Three Potain MD top-slewing tower cranes are helping to construct 18 reinforced concrete “caissons” that are required as part of the design and construction of the new Portier Cove eco-neighbourhood in Monaco. Started in 2016, Portier Cove is a €1.36 billion plan that will see six hectares of land reclaimed from the sea, upon which 60,000 m² of housing, an extension of the Grimaldi Forum and a coastal promenade will be built.
French company Bouygues Travaux Publics (Bouygues) has been contracted to build the foundations of the offshore extension, including 18 reinforced concrete structures that will act as underwater struts. Known as caissons, these hollow, cylindrical chambers are being made in the Marseille-Fos Port in France before being towed to Monaco where they will be positioned and reinforced by infill.
To create the 10,000 t, 26 m-high structures, the contractor is renting a vast proportion of the French port, including a 10,000 m2 caisson precasting zone, as well as a 32,000 m2 area of water, where a floating dock is positioned. A first in France, this 56-m-long, 50-m-wide and 27-m-tall floating dock will make it possible to assemble the caissons before they are delivered to Monaco.
It is here that three Potain top-slewing tower cranes are working over a period of 24 months: two brand new Potain MD 569s to help construct the caissons themselves and one MD 560 B for general supply of the shipyard from the harbour dock.
Floating but fortified
The two MD 569 tower cranes – erected at heights of 45 m and 59 m – are positioned on the water on floating platforms known as “pilotis.” This presented a challenge for Bouygues, as not only are the pilotis required to support the cranes when lifting heavy loads, such as 25 t reinforcement cages, they also need to remain secure when battling the sea and the notoriously strong winds of the region.
The contractor worked with Manitowoc’s tower crane Lift Solutions team to find the answer. The Lift Solutions team consists of engineering and servicing experts that are dedicated to helping customers with unique and customized applications for their cranes. The team developed several pylon compositions specific to the site, combining different types of masts and chassis to increase the height and safety of the cranes. It also provided adapted load charts to account for piloti movement possibilities in all weather conditions.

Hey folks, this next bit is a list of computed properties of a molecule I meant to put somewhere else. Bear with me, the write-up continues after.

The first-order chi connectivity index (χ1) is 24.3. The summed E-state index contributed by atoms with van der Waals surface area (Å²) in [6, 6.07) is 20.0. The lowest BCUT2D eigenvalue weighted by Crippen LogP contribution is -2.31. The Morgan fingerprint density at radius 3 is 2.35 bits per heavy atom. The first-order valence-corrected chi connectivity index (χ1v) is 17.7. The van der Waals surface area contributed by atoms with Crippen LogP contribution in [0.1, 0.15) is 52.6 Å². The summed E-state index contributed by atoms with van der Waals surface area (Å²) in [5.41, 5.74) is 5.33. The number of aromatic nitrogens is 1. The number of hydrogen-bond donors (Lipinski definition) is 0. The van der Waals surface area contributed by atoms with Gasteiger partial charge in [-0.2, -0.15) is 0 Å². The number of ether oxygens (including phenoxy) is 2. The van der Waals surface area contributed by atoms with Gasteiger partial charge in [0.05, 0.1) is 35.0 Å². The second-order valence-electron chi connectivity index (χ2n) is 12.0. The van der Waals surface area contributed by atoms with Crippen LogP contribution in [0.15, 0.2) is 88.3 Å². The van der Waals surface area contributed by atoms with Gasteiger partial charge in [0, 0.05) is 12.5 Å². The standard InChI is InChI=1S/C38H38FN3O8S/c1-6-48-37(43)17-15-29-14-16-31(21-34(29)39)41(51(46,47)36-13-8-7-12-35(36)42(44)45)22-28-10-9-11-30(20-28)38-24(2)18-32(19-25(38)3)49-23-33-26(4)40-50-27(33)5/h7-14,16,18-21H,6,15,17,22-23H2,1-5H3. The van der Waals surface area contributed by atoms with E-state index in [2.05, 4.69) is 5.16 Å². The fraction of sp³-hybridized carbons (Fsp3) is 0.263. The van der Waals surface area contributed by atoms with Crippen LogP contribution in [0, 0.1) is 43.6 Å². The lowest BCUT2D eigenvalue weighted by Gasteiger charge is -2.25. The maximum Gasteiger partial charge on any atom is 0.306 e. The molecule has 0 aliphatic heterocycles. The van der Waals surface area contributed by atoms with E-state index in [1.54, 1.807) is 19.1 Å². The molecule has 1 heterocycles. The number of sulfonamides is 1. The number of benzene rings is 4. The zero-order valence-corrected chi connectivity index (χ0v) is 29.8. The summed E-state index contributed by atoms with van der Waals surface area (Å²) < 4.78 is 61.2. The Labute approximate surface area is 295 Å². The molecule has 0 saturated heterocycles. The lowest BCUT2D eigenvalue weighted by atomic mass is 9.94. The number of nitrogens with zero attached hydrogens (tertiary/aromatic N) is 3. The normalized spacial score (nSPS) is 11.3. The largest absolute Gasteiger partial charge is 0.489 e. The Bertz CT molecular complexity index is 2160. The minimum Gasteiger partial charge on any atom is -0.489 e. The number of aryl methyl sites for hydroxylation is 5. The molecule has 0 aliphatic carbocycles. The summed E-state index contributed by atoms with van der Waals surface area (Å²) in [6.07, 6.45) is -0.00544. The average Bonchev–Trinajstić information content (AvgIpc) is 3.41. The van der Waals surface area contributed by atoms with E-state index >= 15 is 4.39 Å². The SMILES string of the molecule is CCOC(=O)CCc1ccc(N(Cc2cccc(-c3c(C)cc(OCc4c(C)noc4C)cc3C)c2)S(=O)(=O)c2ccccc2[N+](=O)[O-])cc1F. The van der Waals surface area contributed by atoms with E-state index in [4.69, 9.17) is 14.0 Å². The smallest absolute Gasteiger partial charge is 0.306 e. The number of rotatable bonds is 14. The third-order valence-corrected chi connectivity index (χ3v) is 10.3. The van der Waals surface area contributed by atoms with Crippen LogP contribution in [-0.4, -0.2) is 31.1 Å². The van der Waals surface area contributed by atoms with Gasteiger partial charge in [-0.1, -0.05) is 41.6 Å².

The MD 569 is particularly well-suited for challenging jobsites. The crane is part of the new MD range equipped with Manitowoc’s CCS (Crane Control System), enabling it to optimize load curves while maintaining maximum lifting speeds. Both MD 569 cranes on-site are also fitted with CraneSTAR Diag, which provides constant, up-to-date crane fleet information. Operators can monitor locations and working conditions; plan maintenance and lifting schedules; and maximize efficiency, productivity and profitability.
Jean-Claude Guiter, sales director at Manitowoc, said: “Bouygues chose these cranes because of their superior quality, load capacities and heights. The cranes’ performance has even led to the sale of another MD 569 in the port of Marseille. By taking on projects of this magnitude and complexity, Potain demonstrates its ability to provide top-of-the-line cranes, as well as superior engineering and customer support, no matter the demands of the work site. What’s more, this is nothing special; it’s all part of our standard package.”
Expanding a city
Work on the caissons began in 2017 and is due for completion in 2019. Once complete, they will be towed to Monaco where they are run aground to form the foundations of the offshore extension. They will then be ballasted with sea water and weighted with quarry material. Each caisson façade has been specially designed to accommodate sea flora and fauna. Once the caisson belt has been finished, construction of the reclamation ground begins. The entire Portier Cove project is scheduled for completion in 2025.
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